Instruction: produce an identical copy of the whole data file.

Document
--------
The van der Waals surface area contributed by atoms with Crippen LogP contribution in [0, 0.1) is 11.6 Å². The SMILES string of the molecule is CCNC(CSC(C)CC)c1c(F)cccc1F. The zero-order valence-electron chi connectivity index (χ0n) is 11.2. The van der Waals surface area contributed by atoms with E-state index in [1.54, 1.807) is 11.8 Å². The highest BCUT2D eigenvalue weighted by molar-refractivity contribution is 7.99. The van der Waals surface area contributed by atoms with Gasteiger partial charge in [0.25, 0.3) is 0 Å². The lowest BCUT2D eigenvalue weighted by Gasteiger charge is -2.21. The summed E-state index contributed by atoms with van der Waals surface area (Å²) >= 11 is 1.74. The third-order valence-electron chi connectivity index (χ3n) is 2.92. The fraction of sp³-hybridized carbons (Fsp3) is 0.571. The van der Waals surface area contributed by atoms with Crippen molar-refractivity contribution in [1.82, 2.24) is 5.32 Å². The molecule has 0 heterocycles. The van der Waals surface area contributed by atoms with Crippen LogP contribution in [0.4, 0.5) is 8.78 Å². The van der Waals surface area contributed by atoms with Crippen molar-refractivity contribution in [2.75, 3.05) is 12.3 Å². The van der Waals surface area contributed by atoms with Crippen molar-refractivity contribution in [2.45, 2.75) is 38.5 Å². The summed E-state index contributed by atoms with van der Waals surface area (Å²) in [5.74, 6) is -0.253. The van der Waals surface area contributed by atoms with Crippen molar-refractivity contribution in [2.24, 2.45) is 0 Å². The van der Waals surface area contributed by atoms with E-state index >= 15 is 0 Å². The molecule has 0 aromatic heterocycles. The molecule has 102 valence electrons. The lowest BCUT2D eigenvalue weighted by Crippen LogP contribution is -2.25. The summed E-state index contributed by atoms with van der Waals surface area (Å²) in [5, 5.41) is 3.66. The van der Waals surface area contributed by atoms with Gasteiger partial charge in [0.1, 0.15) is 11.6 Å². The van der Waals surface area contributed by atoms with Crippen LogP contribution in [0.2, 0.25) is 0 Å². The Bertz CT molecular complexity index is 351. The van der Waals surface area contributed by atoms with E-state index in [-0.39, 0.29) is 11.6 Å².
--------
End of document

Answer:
The van der Waals surface area contributed by atoms with Crippen LogP contribution in [0, 0.1) is 11.6 Å². The SMILES string of the molecule is CCNC(CSC(C)CC)c1c(F)cccc1F. The zero-order valence-electron chi connectivity index (χ0n) is 11.2. The van der Waals surface area contributed by atoms with E-state index in [1.54, 1.807) is 11.8 Å². The highest BCUT2D eigenvalue weighted by molar-refractivity contribution is 7.99. The van der Waals surface area contributed by atoms with Gasteiger partial charge in [0.25, 0.3) is 0 Å². The lowest BCUT2D eigenvalue weighted by Gasteiger charge is -2.21. The summed E-state index contributed by atoms with van der Waals surface area (Å²) >= 11 is 1.74. The third-order valence-electron chi connectivity index (χ3n) is 2.92. The fraction of sp³-hybridized carbons (Fsp3) is 0.571. The van der Waals surface area contributed by atoms with Crippen molar-refractivity contribution in [1.82, 2.24) is 5.32 Å². The molecule has 0 heterocycles. The van der Waals surface area contributed by atoms with Crippen LogP contribution in [0.4, 0.5) is 8.78 Å². The van der Waals surface area contributed by atoms with Crippen molar-refractivity contribution in [2.75, 3.05) is 12.3 Å². The van der Waals surface area contributed by atoms with Crippen molar-refractivity contribution in [2.45, 2.75) is 38.5 Å². The summed E-state index contributed by atoms with van der Waals surface area (Å²) in [5.74, 6) is -0.253. The van der Waals surface area contributed by atoms with Crippen molar-refractivity contribution in [2.24, 2.45) is 0 Å². The van der Waals surface area contributed by atoms with E-state index >= 15 is 0 Å². The molecule has 0 aromatic heterocycles. The molecule has 102 valence electrons. The lowest BCUT2D eigenvalue weighted by Crippen LogP contribution is -2.25. The summed E-state index contributed by atoms with van der Waals surface area (Å²) in [5, 5.41) is 3.66. The van der Waals surface area contributed by atoms with Gasteiger partial charge in [0.1, 0.15) is 11.6 Å². The van der Waals surface area contributed by atoms with Crippen LogP contribution in [0.2, 0.25) is 0 Å². The Bertz CT molecular complexity index is 351. The van der Waals surface area contributed by atoms with E-state index in [-0.39, 0.29) is 11.6 Å².